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On-test: Toyota's Rav4 - clever tech, but no fun

Toyota’s Hybrid Rav4 may posses a raft of eco-friendly features with its electronic all-wheel drive, but does it all take away from the enjoyment of driving? Geoff Ashcroft reports.

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Toyota's Rav4 SUV is now available with a hybrid powertrain.

Toyota has a strong history of hybrid vehicle production, rolling out more and more tech off the back of its Prius. And now it is the turn of the firm’s Rav4 SUV to get the hybrid treatment.


We can see the appeal of bringing low running costs to SUVs, but does it really work?

Need to know

  • Model: Toyota Rav4 Hybrid Excel AWD 2.5
  • Price: £31,490 (£33,035 as tested)
  • Engine: 2.5-litre, turbo petrol, 150hp@5,700rpm, 206Nm@4,400-4,800rpm
  • Motor: 141hp/68hp (front/rear), 270Nm/139Nm (front/rear)
  • Transmission: Electric, continuously variable, four-wheel drive
  • Performance: 8.4sec 0-62mph, 112mph, 55.4mpg combined, 118g/km
  • Towing capacity: 1,650kg (AWD)

This version gets a new two-litre D4-D diesel engine plus two and 2.5-litre petrol engines. And the hybrid part is available with either front- or all-wheel drive. A mild facelift is combined with an interior refresh and some trim changes for this fourth-generation Rav4.


Our test model was the 2.5-litre petrol, which works alongside a 650 volt electric motor to give a combined system output of 195hp, with a peak 150hp coming from the petrol unit.


It has the potential to reward the patient driver with some good economy, though its 55.5mpg on the combined cycle could be easily matched by more rewarding diesel-only power.


Under the skin of the Rav4 hybrid is a clever system which lets you choose full electric-only mode at speeds under 30mph. Prod the throttle and the petrol engine bursts harshly into life.

Load space is slightly reduced from the need to store the under-floor batteries for the hybrid system.

The electric motor works constantly, with the petrol engine stopping and starting at any vehicle speed to maintain the best blend of performance and efficiency. It takes into account many different operating factors, including driver inputs and speed, to make powertrain choices.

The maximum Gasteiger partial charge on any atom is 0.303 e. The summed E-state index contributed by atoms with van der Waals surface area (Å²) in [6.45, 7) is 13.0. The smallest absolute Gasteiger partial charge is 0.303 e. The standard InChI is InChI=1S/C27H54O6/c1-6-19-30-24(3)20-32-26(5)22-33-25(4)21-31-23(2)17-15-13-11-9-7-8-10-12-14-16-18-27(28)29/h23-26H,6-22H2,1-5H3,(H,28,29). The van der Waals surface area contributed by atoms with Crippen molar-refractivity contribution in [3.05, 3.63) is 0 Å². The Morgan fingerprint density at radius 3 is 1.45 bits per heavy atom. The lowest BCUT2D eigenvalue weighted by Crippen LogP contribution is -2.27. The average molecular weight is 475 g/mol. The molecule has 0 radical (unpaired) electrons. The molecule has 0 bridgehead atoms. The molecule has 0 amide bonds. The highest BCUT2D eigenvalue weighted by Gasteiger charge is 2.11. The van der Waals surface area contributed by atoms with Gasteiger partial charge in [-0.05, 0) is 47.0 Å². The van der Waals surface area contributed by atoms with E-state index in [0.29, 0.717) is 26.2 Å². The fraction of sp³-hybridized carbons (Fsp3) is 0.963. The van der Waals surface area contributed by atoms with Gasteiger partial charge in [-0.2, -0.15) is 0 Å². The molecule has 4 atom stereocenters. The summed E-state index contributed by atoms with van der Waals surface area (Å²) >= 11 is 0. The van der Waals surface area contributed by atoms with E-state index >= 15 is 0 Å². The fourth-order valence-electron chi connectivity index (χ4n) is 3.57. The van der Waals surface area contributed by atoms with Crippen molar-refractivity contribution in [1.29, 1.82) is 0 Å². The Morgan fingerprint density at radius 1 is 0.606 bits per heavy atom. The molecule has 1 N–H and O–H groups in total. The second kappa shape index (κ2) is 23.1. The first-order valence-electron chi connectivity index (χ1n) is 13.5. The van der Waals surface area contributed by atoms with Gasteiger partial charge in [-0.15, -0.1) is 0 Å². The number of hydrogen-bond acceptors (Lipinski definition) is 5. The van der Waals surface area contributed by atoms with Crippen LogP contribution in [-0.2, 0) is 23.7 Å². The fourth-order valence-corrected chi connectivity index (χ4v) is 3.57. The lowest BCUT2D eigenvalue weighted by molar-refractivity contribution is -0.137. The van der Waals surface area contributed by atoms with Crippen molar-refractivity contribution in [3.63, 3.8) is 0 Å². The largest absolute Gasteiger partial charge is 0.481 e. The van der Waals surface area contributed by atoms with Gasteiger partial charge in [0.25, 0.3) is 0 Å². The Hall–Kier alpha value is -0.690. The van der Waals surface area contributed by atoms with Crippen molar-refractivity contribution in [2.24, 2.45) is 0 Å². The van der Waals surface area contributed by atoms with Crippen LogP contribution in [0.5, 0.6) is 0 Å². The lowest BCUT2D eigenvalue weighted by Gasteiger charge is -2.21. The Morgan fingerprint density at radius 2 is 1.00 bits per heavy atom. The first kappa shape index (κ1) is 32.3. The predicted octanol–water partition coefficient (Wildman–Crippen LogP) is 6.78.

Lifting off the throttle affords a useful battery regeneration process through the vehicle braking system. With a bit of forward planning, you could prolong the service life of the brakes simply by harnessing regenerative power to slow the car.


A continuously variable transmission does its best to seamlessly integrate engine power with electric motor power, but the downside is it spends a lot of time screaming away at high revs, which soon becomes tiring. Those watching you pass by will think you have lost the ability to simultaneously control the clutch and throttle.


You can use a manual mode for fixed gear shift points but it does negate the purpose of choosing the hybrid.

Improvements to cabin storage and interior quality can be found on the latest Rav4.

It does ride reasonably well, but you can feel the car’s added weight, which comes from the electric motor and battery paraphernalia secreted into the car’s body. This also eats into boot space.


Toyota has made small improvements to cabin storage and efforts have been made to boost the interior quality with new materials on the armrest and door trim. But there are still lots of hard, moulded plastics, and where surfaces are padded, they do feel thinly covered.


Spec levels of this Excel trim level are good and you do get a five-year/100,000 mile pan-European warranty. Service intervals are every 10,000 miles too, but for all its cleverness, the Rav4 hybrid is missing one key ingredient – fun.

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